The dynamics of substitution elongations between fossil fuel carriers in Iran: Policy guidelines for gas consumption in the industrial sector on the horizon 2025 using Kalman filter approach

Document Type : Research Paper


1 Faculty of Economics and Accounting, Central Tehran Branch, Islamic Azad University, Tehran, Iran

2 Allameh Tabatabaei University, Tehran, Iran


The present paper explains the dynamics of substitution tensions between fossil energy carriers in Iran: Policy guidelines for gas consumption in the industrial sector on the horizon 2025 using the space model and Kalman filter approach for the years 2006-2019 in the form of quarterly data. Based on the model estimation results; Price and revenue elasticity of kerosene, gasoline, gas oil, furnace oil and liquefied petroleum gas -0.14, -0.07, -0.46, -0.10 and -0.24 and 0.48, / 06 0, 0.17, 0.48 and 0.01. Because the price elasticity of all four products is less than one, increasing the prices increases manufacturers' costs, and increasing costs slow down the pace of gas replacement. There is a direct relationship between sales tariffs and natural gas demand, which means that with a one percent increase in sales tariffs and liberalization of kerosene, gasoline, gas oil, fuel oil and liquefied petroleum gas prices; Gas demand respectively; 0.46, 0.34, 0.004, 0.17 and 0.11 will increase. As a result, natural gas is a stretchable commodity in the long run. Also, the highest price elasticity and substitution elasticity among petroleum products with natural gas up to the horizon of 1404, respectively; related to gas oil, furnace oil, kerosene, gasoline and liquefied petroleum gas. In other words, as a result of the implementation of the above policies, the share of crude oil in the initial energy supply has decreased from 89.5 to 42.5 percent. Furthermore, the share of natural gas has increased from 8.5 to 63.5 percent. As a result, the country is currently far from the goals set out in the document.


[1] S. Alarenan, A. Gasim and L.C. Hunt, Modelling industrial energy demand in Saudi Arabia, Energy Econ. 85
(2020), 104554.
[2] A.B. Abdullahi, Modeling petroleum product demand in Nnigeria using structural time series model (STSM)
approach, Int. J. Energy Econ. Policy 4 (2014), no. 3, 427–441.
[3] H. Aras and N. Aras, Forecasting residential natural gas demand, Energy Sources 26 (2004), no. 5, 463–472.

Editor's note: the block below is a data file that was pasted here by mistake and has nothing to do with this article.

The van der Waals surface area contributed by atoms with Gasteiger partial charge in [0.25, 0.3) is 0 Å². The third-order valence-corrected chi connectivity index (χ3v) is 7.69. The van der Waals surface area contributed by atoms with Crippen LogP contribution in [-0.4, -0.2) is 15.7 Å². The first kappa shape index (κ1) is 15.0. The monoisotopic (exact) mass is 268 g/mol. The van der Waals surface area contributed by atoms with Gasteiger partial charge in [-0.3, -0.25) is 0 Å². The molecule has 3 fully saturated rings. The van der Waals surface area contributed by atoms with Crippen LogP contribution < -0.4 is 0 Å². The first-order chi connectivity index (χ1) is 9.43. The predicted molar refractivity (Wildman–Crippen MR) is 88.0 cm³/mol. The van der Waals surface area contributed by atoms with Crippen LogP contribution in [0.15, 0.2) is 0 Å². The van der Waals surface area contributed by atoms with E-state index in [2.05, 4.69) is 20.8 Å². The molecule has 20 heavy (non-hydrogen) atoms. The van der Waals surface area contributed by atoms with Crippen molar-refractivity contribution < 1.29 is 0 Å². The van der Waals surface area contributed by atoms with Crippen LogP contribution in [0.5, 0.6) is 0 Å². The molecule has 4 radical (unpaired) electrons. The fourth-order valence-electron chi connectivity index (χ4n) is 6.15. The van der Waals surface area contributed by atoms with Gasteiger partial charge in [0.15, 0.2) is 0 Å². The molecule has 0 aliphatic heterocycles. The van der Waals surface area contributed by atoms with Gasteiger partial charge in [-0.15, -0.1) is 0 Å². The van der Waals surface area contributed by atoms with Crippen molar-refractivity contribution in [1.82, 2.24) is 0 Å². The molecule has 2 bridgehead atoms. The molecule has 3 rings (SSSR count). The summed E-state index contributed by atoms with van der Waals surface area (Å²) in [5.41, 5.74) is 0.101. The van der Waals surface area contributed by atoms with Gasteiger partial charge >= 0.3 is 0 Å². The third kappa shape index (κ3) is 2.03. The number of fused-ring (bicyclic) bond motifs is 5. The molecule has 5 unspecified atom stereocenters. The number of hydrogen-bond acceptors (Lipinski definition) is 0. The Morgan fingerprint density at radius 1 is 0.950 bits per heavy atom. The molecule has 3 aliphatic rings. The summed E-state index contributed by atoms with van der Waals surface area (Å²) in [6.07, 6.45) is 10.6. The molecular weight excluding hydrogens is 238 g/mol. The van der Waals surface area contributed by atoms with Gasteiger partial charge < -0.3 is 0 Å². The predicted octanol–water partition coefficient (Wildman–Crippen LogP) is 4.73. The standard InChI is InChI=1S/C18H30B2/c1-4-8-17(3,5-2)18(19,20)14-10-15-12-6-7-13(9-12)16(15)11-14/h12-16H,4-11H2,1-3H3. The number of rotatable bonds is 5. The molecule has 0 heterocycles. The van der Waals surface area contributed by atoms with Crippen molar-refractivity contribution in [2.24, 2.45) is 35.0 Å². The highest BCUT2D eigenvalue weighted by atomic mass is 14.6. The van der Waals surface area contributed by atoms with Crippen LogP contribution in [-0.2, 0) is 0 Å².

[4] J.F. Commandeur and S.J. Koopman, An Introduction to State Space Time Series Analysis, Oxford University
Press, 2007.
[5] L.C. Hunt, G. Judge and Y. Ninomiya, Underlying trends and seasonality in UK energy demand: A sectoral
analysis, Energy Econ. 25 (2007), 93–118.
[6] H. Hashemi, T. Mohammadi, F. Khalili and F. Asgari, Estimation of gasoline demand in Iran during the period
1995 to 2017 using the state space model and the implications for price liberalization, J. Appl. Theor. Econ. 7
(2020), no. 1, 1–28.
[7] M.A. Kaboudan and Q.W. Liu, Forecasting quarterly US demand for natural gas, Inf. Technol. Econ. Manag. 2
(2004), no. 1.
[8] C. Lim, Estimating residential and industrial city gas demand function in the Republic of Korea—A Kalman filter
application, Sustainability 11 (2019), no. 5, 1363.
[9] T. Mohammadi, A. Hamid and Gh. Dizaj Khalil, The effect of natural gas price liberalization on the resilience of
Iran natural gas distribution system, J. Commerce 24 (2020), no. 95, 129–168.
[10] G. Ozdemir, E. Aydemir, M.O. Olgun and Z. Mulbay, Forecasting of Turkey natural gas demand using a hybrid
algorithm, Energy Sources, Part B: Econ. Plann. Policy 11 (2016), no. 4, 295–302.
[11] H. Sarak and A. Satman, The degree-day method to estimate the residential heating natural gas consumption in
Turkey: A case study, Energy 28 (2003), 929–939.
[12] W. Xiong, L. Yan, T. Wang and Y. Gao, Substitution effect of natural gas and the energy consumption structure
transition in China, Sustainability, 12 (2020), no. 19, 7853, .
[13] Y. Yu, X. Zheng and Y. Han, On the demand for natural gas in urban China, Energy Policy 70 (2014), 57–63.
[14] Y. Zhang, Q. Ji and Y. Fan, The price and income elasticity of China natural gas demand: A multi sectoral
perspective, Energy Policy, 113 (2018), 332–341.
Volume 13, Issue 2
July 2022
Pages 191-203
  • Receive Date: 26 November 2021
  • Revise Date: 27 December 2021
  • Accept Date: 26 January 2022